16 States to Sue Trump for Invoking Emergency to Get Wall Funding

[Content Note: Nativism.]

NB: Donald Trump's rationalizations for the border wall are all lies. A border wall is as unnecessary as it would be ineffective. There is no emergency at the southern border, or anywhere else in the country, that a wall would solve. Trump is a liar who is stealing money from the military in order to fund the construction of his personal monument to nativist white supremacy.

It's infuriating to me that every article and public conversation about Trump's border wall — and the national emergency he has declared to secure funding for it — does not start out with a similar set of reminders about the profound mendacity and malice underwriting this entire shambolic spectacle. I deeply resent the expectation that any of us participate in this debate, such as it is, as though its central premise isn't undiluted trash.

This isn't even about a wall anymore, and it hasn't been for a long time. This is about Donald Trump's rampaging authoritarianism and whether he will be allowed to continue unfettered his erosion of our democracy.

At the moment, since his party simply refuses to do anything but eagerly abet him and since the Special Counsel's investigation is clearly a sham, the only remedy is the courts. Which we won't have for much longer, as Trump and Pence and Senate Republicans quickly remake the judiciary by stacking the courts with conservative lackeys.

But we've still got some time — and 16 states are making use of it while they can.

Charlie Savage and Robert Pear at the New York Times report:
A coalition of 16 states, including California and New York, on Monday challenged [Donald] Trump in court over his plan to use emergency powers to spend billions of dollars on his border wall.

The lawsuit is part of a constitutional confrontation that Mr. Trump set off on Friday when he declared that he would spend billions of dollars more on border barriers than Congress had granted him. The clash raises questions over congressional control of spending, the scope of emergency powers granted to the president, and how far the courts are willing to go to settle such a dispute.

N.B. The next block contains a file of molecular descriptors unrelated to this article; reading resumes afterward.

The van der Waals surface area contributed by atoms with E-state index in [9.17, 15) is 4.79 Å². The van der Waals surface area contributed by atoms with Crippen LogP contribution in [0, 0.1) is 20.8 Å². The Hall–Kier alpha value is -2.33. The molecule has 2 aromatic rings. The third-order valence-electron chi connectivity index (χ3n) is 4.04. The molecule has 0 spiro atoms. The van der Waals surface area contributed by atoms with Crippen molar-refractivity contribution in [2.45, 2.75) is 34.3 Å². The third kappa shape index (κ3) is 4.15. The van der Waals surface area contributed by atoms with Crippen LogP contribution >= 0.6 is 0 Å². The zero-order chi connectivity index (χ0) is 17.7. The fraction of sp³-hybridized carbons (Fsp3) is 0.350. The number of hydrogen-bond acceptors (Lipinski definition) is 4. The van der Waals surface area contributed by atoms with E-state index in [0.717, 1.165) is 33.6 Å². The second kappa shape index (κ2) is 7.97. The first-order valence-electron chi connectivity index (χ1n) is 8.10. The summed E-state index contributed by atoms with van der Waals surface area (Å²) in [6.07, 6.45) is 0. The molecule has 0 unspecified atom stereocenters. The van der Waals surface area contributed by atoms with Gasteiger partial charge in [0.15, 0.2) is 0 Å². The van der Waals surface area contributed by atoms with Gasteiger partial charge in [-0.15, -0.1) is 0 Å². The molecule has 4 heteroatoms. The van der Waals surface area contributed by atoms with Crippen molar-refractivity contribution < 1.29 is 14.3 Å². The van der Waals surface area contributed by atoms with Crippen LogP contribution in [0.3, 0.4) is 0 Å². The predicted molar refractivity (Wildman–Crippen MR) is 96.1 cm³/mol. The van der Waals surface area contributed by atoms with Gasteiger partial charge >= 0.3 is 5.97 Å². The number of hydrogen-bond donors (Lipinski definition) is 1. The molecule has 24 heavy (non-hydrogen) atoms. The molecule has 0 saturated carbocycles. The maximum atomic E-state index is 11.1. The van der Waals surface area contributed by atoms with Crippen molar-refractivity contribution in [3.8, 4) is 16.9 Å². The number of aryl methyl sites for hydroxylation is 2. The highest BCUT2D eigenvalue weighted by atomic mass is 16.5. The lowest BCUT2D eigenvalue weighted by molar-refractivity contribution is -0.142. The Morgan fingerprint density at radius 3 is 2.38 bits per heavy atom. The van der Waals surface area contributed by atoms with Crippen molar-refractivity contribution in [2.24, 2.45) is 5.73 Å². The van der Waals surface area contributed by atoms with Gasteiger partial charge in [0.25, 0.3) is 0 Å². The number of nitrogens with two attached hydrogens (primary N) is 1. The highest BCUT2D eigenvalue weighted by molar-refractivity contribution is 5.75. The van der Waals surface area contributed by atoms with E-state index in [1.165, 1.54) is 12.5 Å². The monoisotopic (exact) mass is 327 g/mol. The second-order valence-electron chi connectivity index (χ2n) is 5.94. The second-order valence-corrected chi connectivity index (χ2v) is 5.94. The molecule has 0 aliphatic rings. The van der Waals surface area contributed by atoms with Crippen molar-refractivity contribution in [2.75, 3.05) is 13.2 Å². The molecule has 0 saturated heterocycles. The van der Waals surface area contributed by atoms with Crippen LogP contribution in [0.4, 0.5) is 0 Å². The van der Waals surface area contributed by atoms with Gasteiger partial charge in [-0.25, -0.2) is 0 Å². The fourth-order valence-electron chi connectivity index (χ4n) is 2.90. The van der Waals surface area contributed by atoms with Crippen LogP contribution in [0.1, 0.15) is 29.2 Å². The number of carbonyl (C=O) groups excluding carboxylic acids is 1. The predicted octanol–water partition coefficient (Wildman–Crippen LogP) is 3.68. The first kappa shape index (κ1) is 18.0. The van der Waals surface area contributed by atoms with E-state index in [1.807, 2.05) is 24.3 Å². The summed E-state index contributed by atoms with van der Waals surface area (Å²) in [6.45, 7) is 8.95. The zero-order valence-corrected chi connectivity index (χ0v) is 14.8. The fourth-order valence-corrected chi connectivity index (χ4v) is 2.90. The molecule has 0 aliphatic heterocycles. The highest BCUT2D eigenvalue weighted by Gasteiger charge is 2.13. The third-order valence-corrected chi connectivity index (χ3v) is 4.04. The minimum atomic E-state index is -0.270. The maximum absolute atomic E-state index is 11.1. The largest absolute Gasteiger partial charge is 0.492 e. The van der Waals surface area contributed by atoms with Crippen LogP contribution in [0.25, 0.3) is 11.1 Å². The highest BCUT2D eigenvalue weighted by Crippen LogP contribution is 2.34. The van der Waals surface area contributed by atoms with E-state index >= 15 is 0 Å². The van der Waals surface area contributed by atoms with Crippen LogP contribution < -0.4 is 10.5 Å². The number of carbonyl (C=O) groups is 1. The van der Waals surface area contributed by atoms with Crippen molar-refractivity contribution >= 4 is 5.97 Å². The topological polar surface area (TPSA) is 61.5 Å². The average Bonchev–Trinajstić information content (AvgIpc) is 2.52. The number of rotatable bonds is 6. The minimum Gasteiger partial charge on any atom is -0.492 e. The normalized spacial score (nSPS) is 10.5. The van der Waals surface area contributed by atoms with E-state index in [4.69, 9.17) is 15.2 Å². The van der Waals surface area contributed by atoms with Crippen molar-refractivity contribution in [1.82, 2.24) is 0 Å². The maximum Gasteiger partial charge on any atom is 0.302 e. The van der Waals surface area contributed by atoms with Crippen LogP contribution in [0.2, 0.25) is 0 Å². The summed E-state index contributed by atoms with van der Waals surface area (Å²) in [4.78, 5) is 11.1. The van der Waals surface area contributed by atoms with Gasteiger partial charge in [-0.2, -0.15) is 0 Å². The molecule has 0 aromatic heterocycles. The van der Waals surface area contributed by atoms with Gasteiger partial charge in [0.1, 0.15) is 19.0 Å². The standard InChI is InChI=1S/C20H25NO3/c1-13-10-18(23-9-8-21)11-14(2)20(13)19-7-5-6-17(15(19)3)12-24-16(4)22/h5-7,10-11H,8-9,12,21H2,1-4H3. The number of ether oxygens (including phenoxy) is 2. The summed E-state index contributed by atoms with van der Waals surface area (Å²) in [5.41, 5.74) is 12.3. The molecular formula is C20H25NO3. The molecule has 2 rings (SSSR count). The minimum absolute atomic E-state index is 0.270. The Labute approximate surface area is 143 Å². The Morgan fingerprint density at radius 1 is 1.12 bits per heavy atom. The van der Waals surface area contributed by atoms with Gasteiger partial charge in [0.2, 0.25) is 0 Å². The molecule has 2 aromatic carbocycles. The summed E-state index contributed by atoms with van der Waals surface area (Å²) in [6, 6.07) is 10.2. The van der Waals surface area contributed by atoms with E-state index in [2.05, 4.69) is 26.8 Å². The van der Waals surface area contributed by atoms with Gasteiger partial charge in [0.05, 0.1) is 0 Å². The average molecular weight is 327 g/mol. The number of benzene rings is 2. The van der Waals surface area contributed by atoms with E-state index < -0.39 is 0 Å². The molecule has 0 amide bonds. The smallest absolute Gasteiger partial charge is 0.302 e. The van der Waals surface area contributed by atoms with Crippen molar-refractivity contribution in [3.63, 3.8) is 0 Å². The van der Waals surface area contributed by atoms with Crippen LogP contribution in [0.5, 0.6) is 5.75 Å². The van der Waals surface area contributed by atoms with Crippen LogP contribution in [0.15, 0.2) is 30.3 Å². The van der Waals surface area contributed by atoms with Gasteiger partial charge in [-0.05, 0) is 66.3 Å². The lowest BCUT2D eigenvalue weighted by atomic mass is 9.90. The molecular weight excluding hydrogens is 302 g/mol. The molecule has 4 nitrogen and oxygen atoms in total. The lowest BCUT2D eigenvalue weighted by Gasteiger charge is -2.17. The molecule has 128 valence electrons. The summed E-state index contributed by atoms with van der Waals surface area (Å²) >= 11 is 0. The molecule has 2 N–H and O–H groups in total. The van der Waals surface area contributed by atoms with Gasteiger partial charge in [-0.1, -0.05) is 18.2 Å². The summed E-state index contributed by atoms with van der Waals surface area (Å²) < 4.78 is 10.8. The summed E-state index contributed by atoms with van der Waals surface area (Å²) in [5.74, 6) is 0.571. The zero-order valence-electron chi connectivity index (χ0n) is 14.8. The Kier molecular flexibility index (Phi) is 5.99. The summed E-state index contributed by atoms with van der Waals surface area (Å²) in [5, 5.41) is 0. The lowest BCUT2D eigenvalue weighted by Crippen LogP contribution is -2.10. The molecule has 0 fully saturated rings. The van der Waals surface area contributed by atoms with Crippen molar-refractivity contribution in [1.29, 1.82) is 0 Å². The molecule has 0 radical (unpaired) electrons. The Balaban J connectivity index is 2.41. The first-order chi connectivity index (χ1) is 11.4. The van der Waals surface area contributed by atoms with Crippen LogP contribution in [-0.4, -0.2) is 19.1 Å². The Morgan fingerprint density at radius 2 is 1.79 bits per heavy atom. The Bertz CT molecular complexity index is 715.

The suit, filed in Federal District Court in San Francisco, argues that the president does not have the power to divert funds for constructing a wall along the Mexican border because it is Congress that controls spending.

Xavier Becerra, the attorney general of California, said in an interview that the president himself had undercut his argument that there was an emergency on the border.

"Probably the best evidence is the president's own words," he said, referring to Mr. Trump's speech on Feb. 15 announcing his plan: "I didn't need to do this, but I'd rather do it much faster."

The lawsuit, California et al. v. Trump et al., says that the plaintiff states are going to court to protect their residents, natural resources and economic interests. "Contrary to the will of Congress, the president has used the pretext of a manufactured 'crisis' of unlawful immigration to declare a national emergency and redirect federal dollars appropriated for drug interdiction, military construction, and law enforcement initiatives toward building a wall on the United States-Mexico border," the lawsuit says.
This may be only the first of several lawsuits, as House Democrats are contemplating bringing a lawsuit as part of their strategy to stop Trump when they return from recess.

Trump predicted that he would be sued and threatened to take it all the way to the Supreme Court, where he expects that the conservative majority will uphold his right to use the emergency powers to fund the wall, despite the fact that there is observably no emergency to justify invoking said powers.

I'm not sure that Chief Justice Roberts is prepared to go along with that. I guess we're gonna find out.

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